Challenges of being a Youth of the 21st Century in Papua New Guinea and the Pacific

Forestry in Morobe Province - Photo: LWF/C.Richter
Forestry in Morobe Province - Photo: LWF/C.Richter

By Reuben Mete

Finding solutions to Papua New Guinea and South Pacific difficulties today and into 2050 does not lie in words and more words but in solidarity in word and deed.

I’m humble by the opportunity given to lead Papua New Guinea and South Pacific delegates to participate in this year’s International Leadership Consultation as a Global Youth Leaders gathering for solidarity and to cooperate for justice as opportunities of such are given to voice our concern.

The most compelling witness to the strength of young people in the Papua New Guinea and South Pacific is to be seen as tomorrow leaders having the opportunity to discuss issues affecting them today. Thus, when the weaker members are made strong and well, the stronger members will grow even stronger to maintain their trusting-caring relationship.

1. Insecurity affecting our Societies

Insecurity is one of the latent issues increasingly amongst the younger populations in many of our Pacific Island countries. In most countries, the youth accounts for about 30 to 40 per cent of a population of almost a million people. This is a telling statistic mainly because of the impact it will have not only on services and infrastructure but also on the nature of politics and socio-economic in the near future. Further, our young people are bored. School students have little to do after school. Unemployment is high which means many have nothing to do after they leave school. They wander the streets; they hang around the shops and cinema on weekends. There is an incidence of experimental sex and crimes – girls with babies and boys with guns.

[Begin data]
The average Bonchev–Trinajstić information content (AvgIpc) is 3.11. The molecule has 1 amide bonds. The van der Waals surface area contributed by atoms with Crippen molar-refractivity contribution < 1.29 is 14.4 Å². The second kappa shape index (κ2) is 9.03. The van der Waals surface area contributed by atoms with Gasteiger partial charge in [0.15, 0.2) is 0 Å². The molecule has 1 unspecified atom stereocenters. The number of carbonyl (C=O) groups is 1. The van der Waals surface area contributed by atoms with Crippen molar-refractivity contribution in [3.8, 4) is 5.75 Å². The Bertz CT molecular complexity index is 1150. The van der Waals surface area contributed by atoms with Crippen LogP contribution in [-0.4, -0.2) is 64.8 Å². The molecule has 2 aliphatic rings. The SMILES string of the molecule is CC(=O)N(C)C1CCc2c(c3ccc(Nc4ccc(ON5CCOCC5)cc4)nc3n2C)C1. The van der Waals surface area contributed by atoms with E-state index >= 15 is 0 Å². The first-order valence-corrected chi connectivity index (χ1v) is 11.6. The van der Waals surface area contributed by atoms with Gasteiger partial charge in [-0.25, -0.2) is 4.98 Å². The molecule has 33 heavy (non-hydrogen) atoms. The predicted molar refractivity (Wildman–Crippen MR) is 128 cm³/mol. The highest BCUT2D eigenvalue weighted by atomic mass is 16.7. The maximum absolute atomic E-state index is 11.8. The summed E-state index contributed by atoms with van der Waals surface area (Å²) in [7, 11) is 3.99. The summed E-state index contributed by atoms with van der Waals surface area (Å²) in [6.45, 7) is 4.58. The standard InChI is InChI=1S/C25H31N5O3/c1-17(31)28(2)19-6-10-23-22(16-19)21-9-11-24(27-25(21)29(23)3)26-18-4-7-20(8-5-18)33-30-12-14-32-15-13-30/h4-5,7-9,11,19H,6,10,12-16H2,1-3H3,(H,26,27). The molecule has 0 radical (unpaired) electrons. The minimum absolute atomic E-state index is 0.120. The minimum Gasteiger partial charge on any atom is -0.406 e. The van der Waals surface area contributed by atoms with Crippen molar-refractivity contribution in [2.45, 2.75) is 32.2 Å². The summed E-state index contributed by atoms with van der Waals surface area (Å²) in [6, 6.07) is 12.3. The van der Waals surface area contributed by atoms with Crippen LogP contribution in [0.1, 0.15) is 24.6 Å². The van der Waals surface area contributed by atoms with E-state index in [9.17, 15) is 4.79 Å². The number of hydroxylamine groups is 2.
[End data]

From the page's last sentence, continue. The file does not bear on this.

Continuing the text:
The crux of the matter is there are not enough employment opportunities and hence, they do not feel they are meaningfully participating and gaining from the economy.

Our highly educated young people will turn to violent means to fulfill their aspirations if they stay at home or move overseas.

This will undermine not only our fledgling democracies, but the source of creating and distributing wealth – our economies.

There has been breaking down of the institutions of marriage and family, where recent statistics suggest that about 1 in 5 marriages do not last for 10 years.

Moreover, there is an explosion of squatter settlements in and around the urban centers in our islands. Those who came and settled in these settlements have either lost their land leases or moved because of increasing rural poverty or simply did so to give their children a better chance of quality education and health services that they would not otherwise get in the rural areas. Consequently, there is an increase in the population of homeless and landless families, street children and the violent physical and or sexual abuse of women and children in some of our Island Countries.